[Geoff Belknap] If I dial the clock a ways back, it’s like look at FireEye when they first came out 10, maybe 15 years ago. That was something very new and interesting and different. And while that specific technology might not be as relevant today, that was an example of you came to that because it was so new and interesting, it was exciting. I’ll point at Duo when they first came out with their 2FA technology, that was new, the whole different approach to how people were doing that and they were an amazing organization that drew people in and wanted to connect with them. And I think even in the same way, you can look at Carbon Black, you can look at Microsoft with what they’re doing with the Defender, and just there are so many products like that and companies like that that stand out because what they’re doing is so interesting you’re drawn to it. And now I know that’s really hard, if you’re a niche player or if you’re a brand new company it’s hard to do that. But it’s like just be awesome. Even if your product is not as competitive as you might be, be awesome at customer service, be awesome at building relationships, be awesome at delivering your product and your service to customers. That stuff will stand out just as much as somebody’s giving an amazing talk on the internet or something like that. We’ll hear about how great you are, even if you can’t get airtime with Gartner versus somebody else.
[David Spark] And that brings us to the close of today’s show. This was excellent. Thank you both very much. Now, we’ve come to the point of show, and I’ll start with you, Yaron, tell me what was your favorite quote and why? Which one was it?
[Yaron Levi] Yeah, I was torn between Rich Mason and Joel, between those two quotes, but I’m just going to go with Joel. So, I think it’s spot on.
[David Spark] And to remind people, Joel’s comment was about listen to the fact that the way people responding to Yaron’s post because only a small percentage will speak up, so this is saying a lot.
[Yaron Levi] Yep, absolutely. Use that feedback. And it’s easy to get defensive and I understand why people are getting defensive. But the goal behind his post was not to shame or blame or anything else like that. It’s try to educate, try to deliver feedback that people are going to actually use for the betterment of everybody.
[David Spark] Good point. And Geoff, your favorite?
[Geoff Belknap] Well, my favorite quote here is Rich’s about Cordon Bleu chefs calling me asking me if I’m hungry for Italian food, that – bravo, Rich, very good job – but I’ll…
[David Spark] But hold it. Let me pause for a second. Wouldn’t you take that as quite a stellar invitation?
[Geoff Belknap] Absolutely, I’d be like, “You know what? Now I am. I’m hungry now.”
[David Spark] I didn’t think about it but huh, I don’t know.
[Geoff Belknap] Yeah. Like I said, Gordon Ramsay, you want to call me, I’m accessible, hit me up. But I really, in all seriousness, go back to I think Jules Okafor’s comment here which is, like, so much of sales will need to shift from a focus on content marketing to better thought leadership, and focus on improving value once a prospective buyer has decided he or she has an interest. That really hits the heart of what it is, for me at least. Don’t just pitch me content marketing or a webinar or something like that. Focus your efforts on thought leadership. And to be specific here, I’m not saying focus your efforts on thought leadership through whatever these research development programs are where you announce vulnerabilities and you’re getting your name in the paper through sort of shenanigans. I don’t care about that. But if your product solves problem X, have some thought leaders on the team about that problem set that you’re working on and have them putting out thoughts. Let’s connect with them. I want to talk to those people and I want to talk about the products that they’re supporting with their thought leadership. That’s interesting to me. And I think that’s a way to really be part of the community without any of these shenanigans that are very distracting for us.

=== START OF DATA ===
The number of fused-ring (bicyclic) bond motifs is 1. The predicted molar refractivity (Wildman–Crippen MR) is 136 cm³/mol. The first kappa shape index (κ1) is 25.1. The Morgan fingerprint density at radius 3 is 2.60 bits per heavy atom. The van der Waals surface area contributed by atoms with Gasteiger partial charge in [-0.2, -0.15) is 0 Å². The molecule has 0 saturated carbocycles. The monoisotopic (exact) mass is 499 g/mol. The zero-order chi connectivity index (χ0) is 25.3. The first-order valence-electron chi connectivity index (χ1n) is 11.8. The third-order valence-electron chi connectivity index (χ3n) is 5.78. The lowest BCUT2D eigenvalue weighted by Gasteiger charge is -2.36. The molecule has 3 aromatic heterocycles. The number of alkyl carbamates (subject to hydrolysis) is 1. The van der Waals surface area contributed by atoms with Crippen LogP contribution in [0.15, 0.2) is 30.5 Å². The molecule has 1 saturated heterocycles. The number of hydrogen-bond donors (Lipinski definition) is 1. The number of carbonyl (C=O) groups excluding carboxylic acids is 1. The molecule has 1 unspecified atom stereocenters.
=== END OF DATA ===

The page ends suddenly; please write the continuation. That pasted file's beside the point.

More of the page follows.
[David Spark] And by the way, just to clarify Jules. She said actually content marketing and better thought leadership. So, a lot of people do develop their content marketing as a thought leadership effort but I totally get what you’re getting at there. All right. Well, thank you so much, Geoff. Thank you so much, Yaron. Yaron, I’m going to let you have the last comment and as you know, I always ask are you hiring, so make an answer for that. Geoff, I know you’re always hiring and I know that the area to go is to LinkedIn for just that. Anything else you want to say about that?
[Geoff Belknap] That’s it. I feel like I’ve got you well trained now. I’ll have to get you doing bumpers for us.
[David Spark] [Laughter] Yaron, are you hiring over at Dolby?
[Yaron Levi] Yes, I am. But if I may, I actually want to do something different.
[David Spark] Sure.
[Yaron Levi] I’m actually mentoring a young lady that is trying to get on [Phonetic 00:28:21] her first steps in the security world and we’re trying to help her find somebody who is going to give her her first shot.
[David Spark] Okay.
[Yaron Levi] Her name is Ava, she’s awesome, she’s very sharp, very capable. Unfortunately, I don’t have an opening on my team right now, otherwise I would hire her for that level of role. But if there’s somebody out there who is looking for a sharp uppercomer, somebody who just needs a first shot to get into security, she’s awesome. So, let me know, I’ll be happy to make the connection.
[David Spark] Entry level.
[Yaron Levi] Entry level, yes.
[David Spark] Ava. So contact Yaron, which you can get him through LinkedIn, and we’ll have a link to him, or on Twitter, also a link there, to connect with Ava for her first entry-level position in cyber.
[Yaron Levi] Absolutely. Yes, thank you.
[David Spark] Awesome. I like that.
[Geoff Belknap] Awesome. Yeah, that’s great, Yaron.
[David Spark] All right. Well, I want to thank our audience as well. Thank you so much for your contributions and for listening to Defense in Depth.
[Voiceover] We’ve reached the end of Defense in Depth. Make sure to subscribe so you don’t miss yet another hot topic in cybersecurity. This show thrives on your contributions. Please write a review, leave a comment on LinkedIn or on our site: CISOSeries.com where you’ll also see plenty of ways to participate, including recording a question or a comment for the show. If you’re interested in sponsoring the podcast, contact David Spark directly at David@Cisoseries.com. Thank you for listening to Defense in Depth.